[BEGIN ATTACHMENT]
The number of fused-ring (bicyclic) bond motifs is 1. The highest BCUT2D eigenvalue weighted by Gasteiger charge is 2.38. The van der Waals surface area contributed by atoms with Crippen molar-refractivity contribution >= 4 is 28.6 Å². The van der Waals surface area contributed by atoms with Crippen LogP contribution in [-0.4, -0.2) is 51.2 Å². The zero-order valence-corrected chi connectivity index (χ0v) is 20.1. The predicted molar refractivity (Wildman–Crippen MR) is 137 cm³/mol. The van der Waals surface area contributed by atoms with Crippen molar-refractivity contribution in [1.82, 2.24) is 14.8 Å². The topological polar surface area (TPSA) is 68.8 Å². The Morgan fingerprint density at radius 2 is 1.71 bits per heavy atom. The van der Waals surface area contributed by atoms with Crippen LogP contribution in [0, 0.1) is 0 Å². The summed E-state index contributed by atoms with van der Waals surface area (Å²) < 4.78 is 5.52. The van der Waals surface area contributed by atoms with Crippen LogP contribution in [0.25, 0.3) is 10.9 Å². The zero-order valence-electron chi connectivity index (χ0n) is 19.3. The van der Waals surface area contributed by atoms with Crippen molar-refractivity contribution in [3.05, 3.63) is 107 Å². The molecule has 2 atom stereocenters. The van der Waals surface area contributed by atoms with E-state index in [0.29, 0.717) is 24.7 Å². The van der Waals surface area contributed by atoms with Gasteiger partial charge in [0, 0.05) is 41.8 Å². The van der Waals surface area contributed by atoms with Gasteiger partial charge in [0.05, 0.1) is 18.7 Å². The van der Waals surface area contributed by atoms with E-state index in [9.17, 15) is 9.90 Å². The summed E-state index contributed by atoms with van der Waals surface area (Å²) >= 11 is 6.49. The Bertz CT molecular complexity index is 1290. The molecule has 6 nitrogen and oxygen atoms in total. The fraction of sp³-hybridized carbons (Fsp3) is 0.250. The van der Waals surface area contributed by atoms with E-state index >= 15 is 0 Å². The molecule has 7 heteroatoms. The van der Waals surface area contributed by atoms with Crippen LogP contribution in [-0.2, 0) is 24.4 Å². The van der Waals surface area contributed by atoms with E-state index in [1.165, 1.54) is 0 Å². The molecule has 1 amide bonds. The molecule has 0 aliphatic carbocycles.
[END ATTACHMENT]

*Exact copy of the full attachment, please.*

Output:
The number of fused-ring (bicyclic) bond motifs is 1. The highest BCUT2D eigenvalue weighted by Gasteiger charge is 2.38. The van der Waals surface area contributed by atoms with Crippen molar-refractivity contribution >= 4 is 28.6 Å². The van der Waals surface area contributed by atoms with Crippen LogP contribution in [-0.4, -0.2) is 51.2 Å². The zero-order valence-corrected chi connectivity index (χ0v) is 20.1. The predicted molar refractivity (Wildman–Crippen MR) is 137 cm³/mol. The van der Waals surface area contributed by atoms with Crippen molar-refractivity contribution in [1.82, 2.24) is 14.8 Å². The topological polar surface area (TPSA) is 68.8 Å². The Morgan fingerprint density at radius 2 is 1.71 bits per heavy atom. The van der Waals surface area contributed by atoms with Crippen LogP contribution in [0, 0.1) is 0 Å². The summed E-state index contributed by atoms with van der Waals surface area (Å²) < 4.78 is 5.52. The van der Waals surface area contributed by atoms with Crippen LogP contribution in [0.25, 0.3) is 10.9 Å². The zero-order valence-electron chi connectivity index (χ0n) is 19.3. The van der Waals surface area contributed by atoms with Crippen molar-refractivity contribution in [3.05, 3.63) is 107 Å². The molecule has 2 atom stereocenters. The van der Waals surface area contributed by atoms with E-state index in [0.29, 0.717) is 24.7 Å². The van der Waals surface area contributed by atoms with Gasteiger partial charge in [0, 0.05) is 41.8 Å². The van der Waals surface area contributed by atoms with Gasteiger partial charge in [0.05, 0.1) is 18.7 Å². The van der Waals surface area contributed by atoms with E-state index in [9.17, 15) is 9.90 Å². The summed E-state index contributed by atoms with van der Waals surface area (Å²) >= 11 is 6.49. The Bertz CT molecular complexity index is 1290. The molecule has 6 nitrogen and oxygen atoms in total. The fraction of sp³-hybridized carbons (Fsp3) is 0.250. The van der Waals surface area contributed by atoms with E-state index >= 15 is 0 Å². The molecule has 7 heteroatoms. The van der Waals surface area contributed by atoms with Crippen LogP contribution in [-0.2, 0) is 24.4 Å². The van der Waals surface area contributed by atoms with E-state index in [1.165, 1.54) is 0 Å². The molecule has 1 amide bonds. The molecule has 0 aliphatic carbocycles.